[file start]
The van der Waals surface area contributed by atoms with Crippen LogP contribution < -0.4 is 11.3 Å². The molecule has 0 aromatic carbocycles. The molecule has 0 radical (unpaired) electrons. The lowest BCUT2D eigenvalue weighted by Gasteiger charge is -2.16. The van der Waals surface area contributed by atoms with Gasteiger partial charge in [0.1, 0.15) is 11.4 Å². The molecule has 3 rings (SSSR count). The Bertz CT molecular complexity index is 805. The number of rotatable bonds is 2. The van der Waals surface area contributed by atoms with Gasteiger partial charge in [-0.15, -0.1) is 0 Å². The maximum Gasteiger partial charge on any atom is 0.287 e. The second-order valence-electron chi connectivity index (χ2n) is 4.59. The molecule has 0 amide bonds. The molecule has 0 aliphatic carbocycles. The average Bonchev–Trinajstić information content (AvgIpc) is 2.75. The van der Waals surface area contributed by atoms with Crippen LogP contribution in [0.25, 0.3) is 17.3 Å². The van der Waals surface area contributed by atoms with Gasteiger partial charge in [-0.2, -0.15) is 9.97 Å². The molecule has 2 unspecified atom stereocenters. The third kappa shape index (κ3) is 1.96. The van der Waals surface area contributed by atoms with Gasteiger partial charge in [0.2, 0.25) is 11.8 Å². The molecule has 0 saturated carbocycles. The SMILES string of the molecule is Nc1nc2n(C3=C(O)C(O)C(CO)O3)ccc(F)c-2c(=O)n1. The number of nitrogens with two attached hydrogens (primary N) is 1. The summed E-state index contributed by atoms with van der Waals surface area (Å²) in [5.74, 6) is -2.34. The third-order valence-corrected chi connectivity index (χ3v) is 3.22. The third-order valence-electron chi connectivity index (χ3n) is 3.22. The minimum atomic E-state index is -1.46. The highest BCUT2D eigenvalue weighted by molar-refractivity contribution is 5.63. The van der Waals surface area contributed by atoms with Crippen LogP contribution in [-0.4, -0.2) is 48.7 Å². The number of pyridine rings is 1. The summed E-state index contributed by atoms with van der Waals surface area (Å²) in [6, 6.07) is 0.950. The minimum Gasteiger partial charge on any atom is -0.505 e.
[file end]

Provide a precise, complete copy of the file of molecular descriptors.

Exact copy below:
The van der Waals surface area contributed by atoms with Crippen LogP contribution < -0.4 is 11.3 Å². The molecule has 0 aromatic carbocycles. The molecule has 0 radical (unpaired) electrons. The lowest BCUT2D eigenvalue weighted by Gasteiger charge is -2.16. The van der Waals surface area contributed by atoms with Gasteiger partial charge in [0.1, 0.15) is 11.4 Å². The molecule has 3 rings (SSSR count). The Bertz CT molecular complexity index is 805. The number of rotatable bonds is 2. The van der Waals surface area contributed by atoms with Gasteiger partial charge in [-0.15, -0.1) is 0 Å². The maximum Gasteiger partial charge on any atom is 0.287 e. The second-order valence-electron chi connectivity index (χ2n) is 4.59. The molecule has 0 amide bonds. The molecule has 0 aliphatic carbocycles. The average Bonchev–Trinajstić information content (AvgIpc) is 2.75. The van der Waals surface area contributed by atoms with Crippen LogP contribution in [0.25, 0.3) is 17.3 Å². The van der Waals surface area contributed by atoms with Gasteiger partial charge in [-0.2, -0.15) is 9.97 Å². The molecule has 2 unspecified atom stereocenters. The third kappa shape index (κ3) is 1.96. The van der Waals surface area contributed by atoms with Gasteiger partial charge in [0.2, 0.25) is 11.8 Å². The molecule has 0 saturated carbocycles. The SMILES string of the molecule is Nc1nc2n(C3=C(O)C(O)C(CO)O3)ccc(F)c-2c(=O)n1. The number of nitrogens with two attached hydrogens (primary N) is 1. The summed E-state index contributed by atoms with van der Waals surface area (Å²) in [5.74, 6) is -2.34. The third-order valence-corrected chi connectivity index (χ3v) is 3.22. The third-order valence-electron chi connectivity index (χ3n) is 3.22. The minimum atomic E-state index is -1.46. The highest BCUT2D eigenvalue weighted by molar-refractivity contribution is 5.63. The van der Waals surface area contributed by atoms with Crippen LogP contribution in [-0.4, -0.2) is 48.7 Å². The number of pyridine rings is 1. The summed E-state index contributed by atoms with van der Waals surface area (Å²) in [6, 6.07) is 0.950. The minimum Gasteiger partial charge on any atom is -0.505 e.